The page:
Star Wars The Force Awakens is the same movie as the first AbramsTrek, a well-acted and well-directed jumble of fan service and incoherent story. J.J. Abrams and his team are good at milking nostalgia for the characters and look of a classic franchise. But all those callbacks and character moments are just paint on the hood of the same exact disposable incoherent CG fest that everyone else is making in which nothing makes sense and nothing matters.
The Force Awakens is a remake pretending to be a sequel. And it’s not a good remake. The Force Awakens marries the incoherent meaningless stories of the Star Wars prequels with a better class of acting and direction. If you ever wanted to see what the prequels would have looked like if they were made by a good director who panders to franchise fans, instead of tossing them aside for kiddie merchandising, the Abrams Wars movie is it.
And that’s all it is.
Harrison Ford is swapped out for Leonard Nimoy, doing his duty by passing the torch. But he’s just there to watch the brash young cast go through the motions of playing around in a theme park recreation of classic sets and moments.
The stories for Abrams Trek and Abrams Wars are so bad that they could be fanfic. But normal fanfic usually makes more sense. In Star Wars and Star Trek, the characters served the story. In Abrams Wars and Abrams Trek, the stories is just an excuse to bring characters together to remind fans of the original movies and shows.
It’s not all Abrams’ fault. But he somehow keeps making the same soulless movies that have no substance except to exploit the nostalgia and goodwill of someone’s else work.
The only thing that sets their stories apart from bad fanfic is the money and the cast. J.J. Abrams uses both to the maximum, squeezing out callbacks and references even when they don’t make any sense. And especially when they don’t make any sense. But he isn’t recreating Star Wars. He’s the kid who comes home from the theater after seeing Star Wars and makes up a Star Wars-like story in which there’s an even worse Death Star and a lamer Darth Vader, built on the biggest cliche in Star Wars fanfic and even its Expanded Universe, and some kids fighting to stop them.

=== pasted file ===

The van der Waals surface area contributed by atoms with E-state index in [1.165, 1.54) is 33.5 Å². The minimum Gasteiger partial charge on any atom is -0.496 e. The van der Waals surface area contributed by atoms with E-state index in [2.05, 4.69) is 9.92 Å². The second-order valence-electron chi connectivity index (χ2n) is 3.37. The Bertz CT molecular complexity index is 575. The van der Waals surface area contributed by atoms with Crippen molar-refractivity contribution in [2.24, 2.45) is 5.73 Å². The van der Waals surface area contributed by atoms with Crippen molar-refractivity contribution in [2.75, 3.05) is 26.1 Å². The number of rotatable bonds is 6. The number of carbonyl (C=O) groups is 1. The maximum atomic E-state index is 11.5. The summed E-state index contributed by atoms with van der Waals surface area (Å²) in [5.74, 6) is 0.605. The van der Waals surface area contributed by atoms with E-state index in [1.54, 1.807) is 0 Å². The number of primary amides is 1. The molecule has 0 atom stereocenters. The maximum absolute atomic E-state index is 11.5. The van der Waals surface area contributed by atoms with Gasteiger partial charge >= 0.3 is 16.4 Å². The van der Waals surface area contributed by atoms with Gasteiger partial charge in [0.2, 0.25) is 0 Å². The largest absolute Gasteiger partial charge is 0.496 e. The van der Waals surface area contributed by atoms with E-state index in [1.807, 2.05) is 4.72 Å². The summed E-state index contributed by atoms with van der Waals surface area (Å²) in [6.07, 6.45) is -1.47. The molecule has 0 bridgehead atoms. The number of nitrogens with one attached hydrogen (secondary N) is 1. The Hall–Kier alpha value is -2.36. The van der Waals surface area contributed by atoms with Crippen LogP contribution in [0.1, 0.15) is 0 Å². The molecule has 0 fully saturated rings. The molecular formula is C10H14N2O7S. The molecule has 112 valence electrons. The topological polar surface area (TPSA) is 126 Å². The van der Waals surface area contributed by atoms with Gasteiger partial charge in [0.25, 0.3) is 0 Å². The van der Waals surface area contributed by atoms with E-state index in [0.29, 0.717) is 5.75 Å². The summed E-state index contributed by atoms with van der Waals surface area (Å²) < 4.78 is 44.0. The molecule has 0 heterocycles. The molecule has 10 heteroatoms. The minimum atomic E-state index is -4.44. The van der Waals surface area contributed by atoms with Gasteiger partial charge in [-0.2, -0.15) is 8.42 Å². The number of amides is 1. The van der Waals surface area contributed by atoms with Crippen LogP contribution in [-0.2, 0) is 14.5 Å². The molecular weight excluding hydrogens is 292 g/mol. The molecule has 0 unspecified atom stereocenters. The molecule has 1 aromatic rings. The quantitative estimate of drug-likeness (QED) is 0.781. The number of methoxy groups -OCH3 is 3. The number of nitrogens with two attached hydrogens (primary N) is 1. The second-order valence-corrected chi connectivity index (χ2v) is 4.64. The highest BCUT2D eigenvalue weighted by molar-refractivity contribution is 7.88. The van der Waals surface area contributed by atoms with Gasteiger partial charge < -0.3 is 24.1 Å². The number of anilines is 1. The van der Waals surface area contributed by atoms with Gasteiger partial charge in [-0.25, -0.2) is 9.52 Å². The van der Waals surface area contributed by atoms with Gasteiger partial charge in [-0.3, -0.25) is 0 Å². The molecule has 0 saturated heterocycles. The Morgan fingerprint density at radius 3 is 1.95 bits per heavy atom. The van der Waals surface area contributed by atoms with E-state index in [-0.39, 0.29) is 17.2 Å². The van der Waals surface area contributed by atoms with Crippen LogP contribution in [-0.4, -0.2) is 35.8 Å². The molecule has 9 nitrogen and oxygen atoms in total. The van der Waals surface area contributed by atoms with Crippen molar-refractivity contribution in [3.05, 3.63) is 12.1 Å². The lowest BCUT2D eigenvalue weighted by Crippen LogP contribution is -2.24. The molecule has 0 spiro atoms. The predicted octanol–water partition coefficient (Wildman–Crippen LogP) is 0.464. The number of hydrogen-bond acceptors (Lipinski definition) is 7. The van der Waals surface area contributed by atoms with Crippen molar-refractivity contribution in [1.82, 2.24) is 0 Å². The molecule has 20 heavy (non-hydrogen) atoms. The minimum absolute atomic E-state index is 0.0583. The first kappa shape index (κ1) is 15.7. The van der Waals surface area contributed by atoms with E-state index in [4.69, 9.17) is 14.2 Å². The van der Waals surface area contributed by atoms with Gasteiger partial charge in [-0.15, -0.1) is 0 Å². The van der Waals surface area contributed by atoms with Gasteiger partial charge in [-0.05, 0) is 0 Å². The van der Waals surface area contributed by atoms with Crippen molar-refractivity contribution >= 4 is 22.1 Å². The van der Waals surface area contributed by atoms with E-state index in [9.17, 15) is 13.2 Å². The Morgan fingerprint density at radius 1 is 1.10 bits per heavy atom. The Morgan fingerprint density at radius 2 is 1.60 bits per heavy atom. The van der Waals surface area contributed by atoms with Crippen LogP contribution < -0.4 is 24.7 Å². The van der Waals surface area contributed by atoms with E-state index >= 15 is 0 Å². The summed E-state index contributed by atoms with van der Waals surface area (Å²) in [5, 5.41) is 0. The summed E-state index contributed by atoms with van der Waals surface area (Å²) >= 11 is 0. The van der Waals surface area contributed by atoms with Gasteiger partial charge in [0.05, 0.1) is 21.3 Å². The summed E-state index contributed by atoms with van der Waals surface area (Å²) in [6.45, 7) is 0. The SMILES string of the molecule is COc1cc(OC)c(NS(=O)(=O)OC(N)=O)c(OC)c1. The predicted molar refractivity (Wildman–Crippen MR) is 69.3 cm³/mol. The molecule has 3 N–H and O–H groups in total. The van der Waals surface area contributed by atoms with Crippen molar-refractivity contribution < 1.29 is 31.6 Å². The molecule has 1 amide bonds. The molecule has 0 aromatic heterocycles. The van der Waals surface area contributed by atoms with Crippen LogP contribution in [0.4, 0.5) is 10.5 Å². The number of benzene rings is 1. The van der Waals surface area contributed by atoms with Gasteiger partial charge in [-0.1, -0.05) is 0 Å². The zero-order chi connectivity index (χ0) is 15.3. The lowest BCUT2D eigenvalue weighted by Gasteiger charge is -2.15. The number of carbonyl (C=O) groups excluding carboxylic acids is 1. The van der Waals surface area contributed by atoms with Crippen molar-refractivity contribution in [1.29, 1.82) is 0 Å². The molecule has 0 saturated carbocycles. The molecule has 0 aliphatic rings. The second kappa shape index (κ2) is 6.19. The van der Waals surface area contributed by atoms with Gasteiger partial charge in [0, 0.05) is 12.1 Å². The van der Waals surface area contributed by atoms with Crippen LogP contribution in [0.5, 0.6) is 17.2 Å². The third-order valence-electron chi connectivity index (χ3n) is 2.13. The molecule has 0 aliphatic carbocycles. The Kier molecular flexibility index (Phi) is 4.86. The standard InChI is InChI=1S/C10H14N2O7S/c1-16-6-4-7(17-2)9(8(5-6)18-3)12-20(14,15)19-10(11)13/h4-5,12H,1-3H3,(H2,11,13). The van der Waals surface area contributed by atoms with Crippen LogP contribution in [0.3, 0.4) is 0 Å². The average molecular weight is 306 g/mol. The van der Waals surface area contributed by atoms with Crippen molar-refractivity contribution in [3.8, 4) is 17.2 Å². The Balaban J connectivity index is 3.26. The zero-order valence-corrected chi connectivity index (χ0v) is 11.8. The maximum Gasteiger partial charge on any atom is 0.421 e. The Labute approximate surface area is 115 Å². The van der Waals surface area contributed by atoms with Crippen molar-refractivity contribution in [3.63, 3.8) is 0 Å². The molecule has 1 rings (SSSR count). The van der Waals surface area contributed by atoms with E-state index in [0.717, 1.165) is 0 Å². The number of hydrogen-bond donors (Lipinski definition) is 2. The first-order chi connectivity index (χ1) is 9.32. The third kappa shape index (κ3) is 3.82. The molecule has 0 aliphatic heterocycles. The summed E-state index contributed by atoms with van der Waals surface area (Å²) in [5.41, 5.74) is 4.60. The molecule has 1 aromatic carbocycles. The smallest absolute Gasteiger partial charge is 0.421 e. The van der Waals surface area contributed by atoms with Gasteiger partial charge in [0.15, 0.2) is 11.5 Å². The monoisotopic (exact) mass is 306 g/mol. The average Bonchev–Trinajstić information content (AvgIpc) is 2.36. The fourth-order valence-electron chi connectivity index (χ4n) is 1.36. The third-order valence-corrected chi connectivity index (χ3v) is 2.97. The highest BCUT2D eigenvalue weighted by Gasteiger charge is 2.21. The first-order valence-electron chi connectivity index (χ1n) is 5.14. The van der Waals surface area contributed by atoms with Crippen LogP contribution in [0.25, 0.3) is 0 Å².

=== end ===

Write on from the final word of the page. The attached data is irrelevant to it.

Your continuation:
And while Abrams’ fan service and callbacks look like shows of respect, they’re the prelude to covertly trashing a franchise. Abrams Trek I climaxed with the destruction of the entire Star Trek canon. Abrams Wars is moving toward those same objectives.
Abrams movies conceal their hatred for the original material they’re looting with a facade of respect right before they slip the knife in. Underneath all the flattering tributes is jealousy. As a director, J.J. Abrams hasn’t created anything new. He mashes up other people’s work and adds incoherent updates. He wants to be Spielberg, but he has no storytelling skills. He’s a good visualist, but like Zach Snyder and many other younger directors, a terrible conceptualist. He can capture the look of Star Trek or Star Wars, but not its substance. His movies play with big toys, but there’s no story behind them. There are character moments, but they don’t add up to anything bigger than the individual moment.
J.J. Abrams can bring in money for studios, but all he’s doing is turning bad fanfic into cutscenes for some video game that will never be made.